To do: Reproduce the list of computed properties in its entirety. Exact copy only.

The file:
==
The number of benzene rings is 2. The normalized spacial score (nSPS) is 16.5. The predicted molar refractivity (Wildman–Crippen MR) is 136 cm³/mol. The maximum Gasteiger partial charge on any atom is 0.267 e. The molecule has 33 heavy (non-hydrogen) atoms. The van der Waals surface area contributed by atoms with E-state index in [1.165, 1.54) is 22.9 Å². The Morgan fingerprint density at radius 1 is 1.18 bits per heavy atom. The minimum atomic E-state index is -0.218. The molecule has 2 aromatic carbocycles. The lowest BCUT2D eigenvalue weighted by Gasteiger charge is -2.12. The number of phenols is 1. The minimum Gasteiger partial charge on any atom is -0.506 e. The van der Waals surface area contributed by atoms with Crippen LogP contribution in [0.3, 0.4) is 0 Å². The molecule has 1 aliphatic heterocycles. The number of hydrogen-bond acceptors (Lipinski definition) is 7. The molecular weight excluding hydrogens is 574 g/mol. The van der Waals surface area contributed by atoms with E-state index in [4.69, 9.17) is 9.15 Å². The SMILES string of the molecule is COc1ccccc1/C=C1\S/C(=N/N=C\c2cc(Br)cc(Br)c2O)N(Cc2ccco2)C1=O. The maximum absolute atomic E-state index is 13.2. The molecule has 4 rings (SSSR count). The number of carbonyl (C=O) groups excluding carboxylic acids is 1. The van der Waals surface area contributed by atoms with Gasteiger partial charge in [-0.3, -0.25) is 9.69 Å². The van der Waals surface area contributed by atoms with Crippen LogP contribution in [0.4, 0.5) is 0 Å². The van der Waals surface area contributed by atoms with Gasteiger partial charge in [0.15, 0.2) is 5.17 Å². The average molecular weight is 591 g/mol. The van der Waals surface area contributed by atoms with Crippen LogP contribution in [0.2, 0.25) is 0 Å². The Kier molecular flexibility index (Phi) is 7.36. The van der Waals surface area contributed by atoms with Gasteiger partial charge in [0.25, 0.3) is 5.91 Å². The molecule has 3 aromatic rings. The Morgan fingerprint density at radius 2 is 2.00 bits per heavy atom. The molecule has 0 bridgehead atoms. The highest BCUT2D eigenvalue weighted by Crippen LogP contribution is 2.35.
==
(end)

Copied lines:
The number of benzene rings is 2. The normalized spacial score (nSPS) is 16.5. The predicted molar refractivity (Wildman–Crippen MR) is 136 cm³/mol. The maximum Gasteiger partial charge on any atom is 0.267 e. The molecule has 33 heavy (non-hydrogen) atoms. The van der Waals surface area contributed by atoms with E-state index in [1.165, 1.54) is 22.9 Å². The Morgan fingerprint density at radius 1 is 1.18 bits per heavy atom. The minimum atomic E-state index is -0.218. The molecule has 2 aromatic carbocycles. The lowest BCUT2D eigenvalue weighted by Gasteiger charge is -2.12. The number of phenols is 1. The minimum Gasteiger partial charge on any atom is -0.506 e. The van der Waals surface area contributed by atoms with Crippen LogP contribution in [0.3, 0.4) is 0 Å². The molecule has 1 aliphatic heterocycles. The number of hydrogen-bond acceptors (Lipinski definition) is 7. The molecular weight excluding hydrogens is 574 g/mol. The van der Waals surface area contributed by atoms with E-state index in [4.69, 9.17) is 9.15 Å². The SMILES string of the molecule is COc1ccccc1/C=C1\S/C(=N/N=C\c2cc(Br)cc(Br)c2O)N(Cc2ccco2)C1=O. The maximum absolute atomic E-state index is 13.2. The molecule has 4 rings (SSSR count). The number of carbonyl (C=O) groups excluding carboxylic acids is 1. The van der Waals surface area contributed by atoms with Gasteiger partial charge in [-0.3, -0.25) is 9.69 Å². The van der Waals surface area contributed by atoms with Crippen LogP contribution in [0.4, 0.5) is 0 Å². The van der Waals surface area contributed by atoms with Gasteiger partial charge in [0.15, 0.2) is 5.17 Å². The average molecular weight is 591 g/mol. The van der Waals surface area contributed by atoms with Crippen LogP contribution in [0.2, 0.25) is 0 Å². The Kier molecular flexibility index (Phi) is 7.36. The van der Waals surface area contributed by atoms with Gasteiger partial charge in [0.25, 0.3) is 5.91 Å². The molecule has 3 aromatic rings. The Morgan fingerprint density at radius 2 is 2.00 bits per heavy atom. The molecule has 0 bridgehead atoms. The highest BCUT2D eigenvalue weighted by Crippen LogP contribution is 2.35.